Why taxidermy is enjoying a 21st century renaissance
It may seem like a rather macabre pastime, but taxidermy, the art of stuffing animals, is still alive. The craft has distinctly Victorian overtones, but thanks to an organic trend that has permeated interior design and a series of celebrity endorsements, taxidermy is enjoying a 21st century resurgence.
In Brooklyn, New York, taxidermy is taking on a life of its own, while London hipster havens Shoreditch and Bethnal Green are spearheading the British revival. Mounted animals and stuffed rodents that resemble Sylvanian families have become must have decorations for any trendy gastro-pub or restaurant. Taxidermy lessons have also become incredibly popular with artsy amateurs keen to jump aboard the bandwagon.
The centuries-old tradition has enjoyed an extraordinary comeback and is now at the cutting edge of contemporary art, but why are so many people keen to master this grisly hobby?
Taxidermy is flourishing despite its controversial history
Taxidermy dates back to 16th century Europe when explorers would bring back previously unknown species to be preserved in a wealthy collector’s “cabinet of curiosities”. Preventing these specimens from decomposing became an almost impossible challenge until avian collector Jean-Baptist Bécœur developed an arsenical soap that helped to keep them in pristine condition. Bécœur’s invention lead to a golden age of taxidermy that spanned from the 1800s through to the dawn of World War I.
Before World War I, taxidermy was often the closest scientists and naturalists would come to encountering particular species. However, the turn of the 20th century brought the age of amateur photography and a new way of documenting wildlife. Stuffed birds that had once adorned mantelpieces were replaced by much cheaper photographs.
As the 20th century progressed, the illegal ivory and fur trade became the prime perpetrator for the declining numbers of African species. Big game hunting consequently became much less socially acceptable and many governments passed wildlife conservation acts.
Fast-forward to the 21st century and a new wave of taxidermists are fuelling the rebirth of the craft, albeit with far more moral awareness and operating under strict regulations regarding which specimens can be used.
Anthropomorphic taxidermy has turned upcycling into an art form
Modern taxidermy ensures all animals are ethically sourced, meaning no animals are harmed for the purposes of taxidermy. The animals used are usually roadkill or have died of natural causes. Taxidermists must also be a member of the Guild of Taxidermists and registered with Natural England. To work with deceased protected species, the taxidermist must also apply for a special license.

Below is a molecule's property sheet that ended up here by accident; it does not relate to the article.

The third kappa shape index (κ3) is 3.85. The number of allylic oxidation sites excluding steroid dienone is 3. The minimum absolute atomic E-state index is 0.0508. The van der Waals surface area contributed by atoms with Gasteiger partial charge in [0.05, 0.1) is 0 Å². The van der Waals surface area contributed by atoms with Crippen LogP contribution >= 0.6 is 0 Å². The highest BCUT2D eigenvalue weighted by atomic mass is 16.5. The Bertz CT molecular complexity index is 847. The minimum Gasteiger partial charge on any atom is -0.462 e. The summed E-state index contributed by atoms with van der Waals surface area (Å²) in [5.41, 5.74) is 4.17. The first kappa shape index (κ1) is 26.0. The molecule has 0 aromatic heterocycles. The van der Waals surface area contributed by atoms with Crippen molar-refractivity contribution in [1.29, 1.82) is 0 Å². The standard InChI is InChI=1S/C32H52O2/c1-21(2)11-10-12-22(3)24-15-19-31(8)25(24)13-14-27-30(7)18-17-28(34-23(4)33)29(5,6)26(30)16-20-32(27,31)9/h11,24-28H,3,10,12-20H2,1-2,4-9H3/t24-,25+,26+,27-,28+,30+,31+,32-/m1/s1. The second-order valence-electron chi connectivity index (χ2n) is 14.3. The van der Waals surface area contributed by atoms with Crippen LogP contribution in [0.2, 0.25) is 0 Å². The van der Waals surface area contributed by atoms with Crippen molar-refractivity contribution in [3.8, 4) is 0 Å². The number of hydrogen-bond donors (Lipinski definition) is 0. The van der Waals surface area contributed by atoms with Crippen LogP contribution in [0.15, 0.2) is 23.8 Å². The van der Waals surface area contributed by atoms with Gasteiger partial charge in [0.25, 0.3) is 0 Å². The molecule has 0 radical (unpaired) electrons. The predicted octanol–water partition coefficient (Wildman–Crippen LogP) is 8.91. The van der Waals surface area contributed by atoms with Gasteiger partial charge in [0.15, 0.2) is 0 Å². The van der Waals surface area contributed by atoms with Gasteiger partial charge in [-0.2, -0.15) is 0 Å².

In an interview with digital video agency TellyJuice, London taxidermist Lindsay Jamieson discusses why many people see taxidermy as a form of upcycling. She also explains how a beautiful piece of art can be created and admired out of something that is otherwise going to go to waste.
A widely popular branch of the craft is anthropomorphic taxidermy which involves displaying stuffed animals in a manner that endows it with human characteristics.
Pablo Picasso once defined art as a lie that makes us realise truth. Anthropomorphic taxidermy is essentially a lie – mice do not parade around masquerade balls wearing pearl necklaces, nor do foxes sport flat caps and monocles, but such artistic creations allow us to view the human condition with empathetic poignancy.
For instance, Damien Hirst’s formaldehyde shark forces us to realise the unavoidable and egalitarian fact of death, while the work of Korean hyperrealist Young-Sung Kim criticises how society’s values are rooted in commerce with little regard for the natural. In taxidermy, animals adorned in expensive jewellery makes the viewer question their own value once deceased.
Taxidermy has managed to shrug off the unsavoury and unethical image that lead to its mid 20th century demise. No longer is it associated with moth-eaten trophy kills owned by the eccentric or ostentatious. It is instead more closely linked to thought-provoking pieces of art that actually challenge human attitudes towards other living creatures.
The renewed enthusiasm for a discipline once thought dead perhaps comes from the public understanding that, with a new wave of ethically-sound taxidermists, no animals were harmed in the process.